5 Questions with author James Frey
It all started with a simple goal: create an “experience.” After all is said and done however Endgame, the much anticipated new YA series by James Frey and Nils Johnson-Shelton, may be the most ambitious multimedia experiment ever attempted in publishing.
Based around the story of a global game between 12 ancient cultures that will decide the fate of humankind, Endgame holds an elaborate code—one that will direct readers towards a key hidden somewhere in the real world. That key will open a case containing $500,000 in gold.
To enhance the hunt, Google's Niantic Labs has made an alternate reality game based on the plot. Two more books are coming. Fox is developing a movie concurrently, and around it all is a scavenger hunt base on cryptic numbers, coordinates, and other details hidden in the book.
We caught up with the one half of the writing team, James Frey, an author best known for his 2003 smash hit A Million Little Pieces (and subsequent), to talk about the multifaceted new project.
What prompted you to branch out from writing for adults to YA?
Basically I branched into YA because I have a short attention span and I was kind of bored. I wanted to get away from the preciousness of the literary world and do more collaborative work, and also make stories for a different audience. I also really enjoy genre fiction in general and YA in particular, so I thought, “Why not?” I’m glad I’ve done it. It’s been a ton of fun and a real education and at times humbling. Endgame specifically has allowed me to do all kinds of things that I never would have the opportunity to do if I stuck with literary books—I mean, would I ever get to pitch Google the idea of making a mobile video game for Bright Shiny Morning or The Final Testament of the Holy Bible? No, I would not.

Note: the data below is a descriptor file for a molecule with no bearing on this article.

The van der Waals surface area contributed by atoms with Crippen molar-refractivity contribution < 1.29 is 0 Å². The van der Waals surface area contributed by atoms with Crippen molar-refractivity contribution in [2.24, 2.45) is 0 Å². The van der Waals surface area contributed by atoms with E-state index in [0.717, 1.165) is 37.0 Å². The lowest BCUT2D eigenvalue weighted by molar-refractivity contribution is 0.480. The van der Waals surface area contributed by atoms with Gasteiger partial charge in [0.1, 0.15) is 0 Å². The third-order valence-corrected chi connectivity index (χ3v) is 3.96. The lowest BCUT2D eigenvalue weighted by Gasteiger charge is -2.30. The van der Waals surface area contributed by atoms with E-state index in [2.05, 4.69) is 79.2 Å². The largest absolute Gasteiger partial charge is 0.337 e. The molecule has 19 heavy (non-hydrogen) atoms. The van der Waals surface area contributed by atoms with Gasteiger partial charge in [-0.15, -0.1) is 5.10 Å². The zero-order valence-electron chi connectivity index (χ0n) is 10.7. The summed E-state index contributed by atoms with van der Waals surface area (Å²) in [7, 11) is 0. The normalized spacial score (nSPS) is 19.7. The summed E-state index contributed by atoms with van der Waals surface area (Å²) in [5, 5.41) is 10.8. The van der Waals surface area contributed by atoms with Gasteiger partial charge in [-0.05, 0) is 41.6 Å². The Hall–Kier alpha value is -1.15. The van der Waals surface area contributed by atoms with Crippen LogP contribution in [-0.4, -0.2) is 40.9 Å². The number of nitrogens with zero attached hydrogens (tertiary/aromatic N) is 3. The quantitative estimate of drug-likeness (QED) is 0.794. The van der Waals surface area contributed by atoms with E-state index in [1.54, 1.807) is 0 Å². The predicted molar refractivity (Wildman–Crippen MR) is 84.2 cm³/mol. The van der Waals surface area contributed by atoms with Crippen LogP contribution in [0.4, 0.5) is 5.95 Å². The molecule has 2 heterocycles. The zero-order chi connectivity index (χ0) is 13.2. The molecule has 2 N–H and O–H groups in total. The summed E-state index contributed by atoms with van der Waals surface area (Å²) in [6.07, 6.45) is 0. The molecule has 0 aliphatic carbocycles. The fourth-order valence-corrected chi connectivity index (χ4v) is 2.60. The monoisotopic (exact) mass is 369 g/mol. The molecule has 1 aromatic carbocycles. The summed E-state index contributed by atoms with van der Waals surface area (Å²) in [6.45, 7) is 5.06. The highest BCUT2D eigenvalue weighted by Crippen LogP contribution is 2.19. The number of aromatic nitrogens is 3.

What were some of the challenges of writing for the genre?
A main challenge for Endgame has been getting everything to work together in the way I want it to. Not just the story but the puzzle, the legal aspects of the prize, the collaboration with Niantic and the Alternate Reality Game, coordination with Fox and Temple Hill, getting Caesars to sign up for displaying the gold at Caesars Palace in Las Vegas, the marketing, the promotion, the social media—all of it. As for the storytelling, my main challenge has been figuring out how to work with other writers. Working with Nils (my Endgame co-author) has been great, but there are still hiccups along the way. And I imagine there will be more as the Endgame world expands and gets bigger and bigger—but in the end these are all great problems to have.
Endgame has been described as an “armchair treasure hunt," where did the idea come from to make Endgame more than just a traditional book?
The original inspiration for Endgame came from a book my mom gave me when I was ten called Masquerade by Kit Williams. It was a really simple book, fifteen paintings that told the story of a hare carrying a treasure from the moon to the sun. But Masquerade was more than a beautiful book—it was also a treasure hunt. Williams had made an 18-karat gold, jewel-encrusted version of the hare in his story and he buried it somewhere in England. The book held clues, and if you could decipher those clues then you would find the hare.